While the Soberanes Fire may have been contained as of Oct. 13, the effects of poor air quality on the Carmel High School campus led to several Physical Education class cancellations throughout late August and September.
“If the air quality was unhealthy, P.E. was conducted elsewhere,” CHS nurse Susan Pierszalowski says. “If it was deemed moderate, it was by individual judgement.”
Students were advised to walk the track while less intensive physical fitness tests could be conducted.
“If it was okay to walk, I would have a fitness test that was all right to do that day,” CHS P.E. teacher Debbie French says.
Though the fire may now be fully contained, the P.E. teachers note the effects of air quality on campus.
“We were mostly inside… ” Weight Training coach Craig Johnston notes. “I gave students the option to opt out if they had respiratory issues.”
Poor air quality on campus especially affected those with asthma or other respiratory problems.
“Students with asthma or other heart problems are sometimes affected negatively,” French says. “We can’t just have some students participating and others not. We try to keep everyone together…. If the air quality was poor, we did not want them in an activity that could harm them.”
At its worst, the Air Quality Index, a number to report how polluted the air is, had reached above 10, signaling citizens to avoid outdoor activity. Due to this, students were occasionally advised to stay indoors if air quality had reached that level.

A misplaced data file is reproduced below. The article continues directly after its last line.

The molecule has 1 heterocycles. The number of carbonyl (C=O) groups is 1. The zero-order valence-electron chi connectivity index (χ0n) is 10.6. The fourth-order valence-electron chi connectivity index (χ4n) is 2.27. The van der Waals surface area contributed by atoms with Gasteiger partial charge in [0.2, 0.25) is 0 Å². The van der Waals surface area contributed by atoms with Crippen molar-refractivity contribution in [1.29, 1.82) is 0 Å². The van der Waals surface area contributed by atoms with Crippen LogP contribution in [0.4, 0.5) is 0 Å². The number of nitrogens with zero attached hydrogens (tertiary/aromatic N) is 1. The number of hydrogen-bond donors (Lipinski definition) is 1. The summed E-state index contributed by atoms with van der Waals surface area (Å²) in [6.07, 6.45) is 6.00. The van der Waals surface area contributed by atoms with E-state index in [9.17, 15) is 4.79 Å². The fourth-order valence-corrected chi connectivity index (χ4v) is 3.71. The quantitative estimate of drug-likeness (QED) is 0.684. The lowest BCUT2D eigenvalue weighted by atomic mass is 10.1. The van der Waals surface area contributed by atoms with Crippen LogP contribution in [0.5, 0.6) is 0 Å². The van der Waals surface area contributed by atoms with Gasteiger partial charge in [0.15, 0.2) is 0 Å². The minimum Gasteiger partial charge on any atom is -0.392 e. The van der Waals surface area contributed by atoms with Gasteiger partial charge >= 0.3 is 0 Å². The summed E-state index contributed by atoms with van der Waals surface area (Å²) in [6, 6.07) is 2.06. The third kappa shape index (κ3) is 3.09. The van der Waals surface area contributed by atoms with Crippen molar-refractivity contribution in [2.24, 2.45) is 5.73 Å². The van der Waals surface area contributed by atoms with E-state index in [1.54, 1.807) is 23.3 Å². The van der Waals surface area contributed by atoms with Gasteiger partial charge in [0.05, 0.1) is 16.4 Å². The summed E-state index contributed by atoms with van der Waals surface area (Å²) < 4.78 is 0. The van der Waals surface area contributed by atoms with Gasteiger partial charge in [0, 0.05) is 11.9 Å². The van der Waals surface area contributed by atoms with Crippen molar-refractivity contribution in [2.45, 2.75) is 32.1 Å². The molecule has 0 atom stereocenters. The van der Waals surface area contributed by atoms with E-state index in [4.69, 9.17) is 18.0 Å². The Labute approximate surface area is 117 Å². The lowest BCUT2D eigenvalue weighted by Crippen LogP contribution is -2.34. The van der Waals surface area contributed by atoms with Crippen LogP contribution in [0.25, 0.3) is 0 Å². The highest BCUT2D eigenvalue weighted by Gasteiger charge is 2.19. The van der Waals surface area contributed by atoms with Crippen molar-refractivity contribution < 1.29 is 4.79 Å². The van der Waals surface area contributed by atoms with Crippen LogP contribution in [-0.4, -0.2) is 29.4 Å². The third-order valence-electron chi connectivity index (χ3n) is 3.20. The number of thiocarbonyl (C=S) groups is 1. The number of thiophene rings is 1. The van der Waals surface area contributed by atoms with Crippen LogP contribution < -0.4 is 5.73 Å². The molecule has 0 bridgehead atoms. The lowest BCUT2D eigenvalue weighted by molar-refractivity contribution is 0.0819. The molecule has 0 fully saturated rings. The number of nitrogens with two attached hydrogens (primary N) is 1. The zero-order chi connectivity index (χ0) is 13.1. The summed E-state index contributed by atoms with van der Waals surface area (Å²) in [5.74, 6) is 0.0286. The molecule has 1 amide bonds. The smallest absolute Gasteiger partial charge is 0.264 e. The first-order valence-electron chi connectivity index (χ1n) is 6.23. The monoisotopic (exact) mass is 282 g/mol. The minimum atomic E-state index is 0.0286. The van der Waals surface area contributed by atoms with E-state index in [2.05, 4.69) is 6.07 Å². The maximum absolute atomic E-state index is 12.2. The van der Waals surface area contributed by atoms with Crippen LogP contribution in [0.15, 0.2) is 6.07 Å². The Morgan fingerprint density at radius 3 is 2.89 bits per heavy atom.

Smoke from the Loma Fire in Santa Cruz, Calif., also proved to contribute to poor air quality on campus.
“There was a second fire…so when we had two, the one in Santa Cruz caused more days for air quality control because there were two different fires,” French explains.
Pierszalowski says that a lack of proper safety precautions can become potentially unsafe for students, particularly for those with respiratory problems.
Emails were sent to teachers throughout the district from district maintenance and operations worker Marcella Garvon. Poor air quality would result in a skipped class period, whereas moderate air quality was judged on a case-by-case basis.
“When the sun would come up…you could just see the brown in the air,” Johnston says.
P.E. activities would be modified based on the air quality that day.
“If I was going to run a mile, I wouldn’t assign it on a day where air quality was poor,” French says. “I would do a different physical fitness test…. I would modify the curriculum.”
Without acceptable air conditions, teachers were advised to give students an extra study hall period in the library. P.E. has now returned to normal circumstances as of the containment of the Sobranes Fire.